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  5. "Winter is coming."

"Winter is coming."

Translation:Vinteren kommer.

August 13, 2015

20 Comments


https://www.duolingo.com/profile/LinneaRetina

Why is it "Vinteren kommer" and not "Vinter kommer"?


https://www.duolingo.com/profile/jaredscottbell

Maybe a native can clarify, but I assume this is one of those words, like nature where it is always "The Nature". This is done for certain words that are abstract.


https://www.duolingo.com/profile/NorwayLover

Yep, I think it's that.

Also, it isn't only in Norwegian, in French per exemple we'll say l'hiver ( the winter ), because sayinf only Hiver ( winter ) would sounds like someone called Hiver is comming.


https://www.duolingo.com/profile/Adrian442793

For added evidence, pay attention to the other exercises -- they all use the bestemt form (although, interestingly, when it's a Norwegian to English exercise, it's marked as wrong if you don't include a "the" in the English translation).


https://www.duolingo.com/profile/Yaguarete.Pl

I feel like watching Game of Throne


https://www.duolingo.com/profile/fveldig
Mod
  • 25

Interesting, is this related to Game of Thrones?


https://www.duolingo.com/profile/jaredscottbell

House Stark's words.


https://www.duolingo.com/profile/Tupilaq

den ensomme ulven dør, men flokken overlever :-)


https://www.duolingo.com/profile/Grilled_Bear

Posting the question for a third time since it hasn't been answered yet: Why is "Vinter kommer" not correct?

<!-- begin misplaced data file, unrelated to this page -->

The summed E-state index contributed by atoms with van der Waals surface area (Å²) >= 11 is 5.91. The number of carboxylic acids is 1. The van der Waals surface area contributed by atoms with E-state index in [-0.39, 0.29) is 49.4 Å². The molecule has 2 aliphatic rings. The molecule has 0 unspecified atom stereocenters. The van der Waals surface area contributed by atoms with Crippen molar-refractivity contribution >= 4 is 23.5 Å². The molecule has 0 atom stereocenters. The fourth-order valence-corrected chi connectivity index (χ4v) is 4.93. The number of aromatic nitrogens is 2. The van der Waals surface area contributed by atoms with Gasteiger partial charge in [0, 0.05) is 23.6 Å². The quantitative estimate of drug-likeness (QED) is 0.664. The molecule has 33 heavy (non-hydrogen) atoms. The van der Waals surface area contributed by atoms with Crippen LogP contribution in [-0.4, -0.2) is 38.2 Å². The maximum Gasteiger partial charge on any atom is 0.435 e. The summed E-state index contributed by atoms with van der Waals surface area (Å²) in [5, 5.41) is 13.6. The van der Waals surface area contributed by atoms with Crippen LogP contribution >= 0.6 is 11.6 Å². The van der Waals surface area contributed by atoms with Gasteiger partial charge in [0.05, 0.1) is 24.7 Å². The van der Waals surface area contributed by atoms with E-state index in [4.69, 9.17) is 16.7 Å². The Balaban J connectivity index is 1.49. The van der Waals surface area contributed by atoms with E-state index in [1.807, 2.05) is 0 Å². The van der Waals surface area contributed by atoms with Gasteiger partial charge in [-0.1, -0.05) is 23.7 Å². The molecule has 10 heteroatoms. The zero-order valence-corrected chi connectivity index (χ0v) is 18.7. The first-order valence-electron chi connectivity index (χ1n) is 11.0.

https://www.duolingo.com/profile/jaredscottbell

Maybe a native can clarify, but I assume this is one of those words, like nature where it is always "The Nature". This is done for certain words that are abstract.


https://www.duolingo.com/profile/jdmert

Why is it "Vinteren kommer" and not "Vinter kommer


https://www.duolingo.com/profile/jaredscottbell

Maybe a native can clarify, but I assume this is one of those words, like nature where it is always "The Nature". This is done for certain words that are abstract.


https://www.duolingo.com/profile/agnordby

Because you need an article. It must be either "en vinter" (indeterminate) or "vinteren" (determinate - the article is appended to the end of the word). Without the article, you do not have a complete sentence.


https://www.duolingo.com/profile/natkoba

OK, but how come many sentences do not require, or even in some cases (professions) they cannot have the article. How can I know on which ones I do need it? Ever since the beginning I get the most errors on articles, not the construction, not the vocabulary, but these seemingly irrelevant things. But I want to learn of course...


https://www.duolingo.com/profile/Demanufact

du vet ingenting Jon Snø


https://www.duolingo.com/profile/Joanne236389

..and in winter we must protect ourselves


https://www.duolingo.com/profile/Amin663889

Why "Det er vår." but "Vinteren kommer."?!

What is the reason for this different definite/indefinite form usage?

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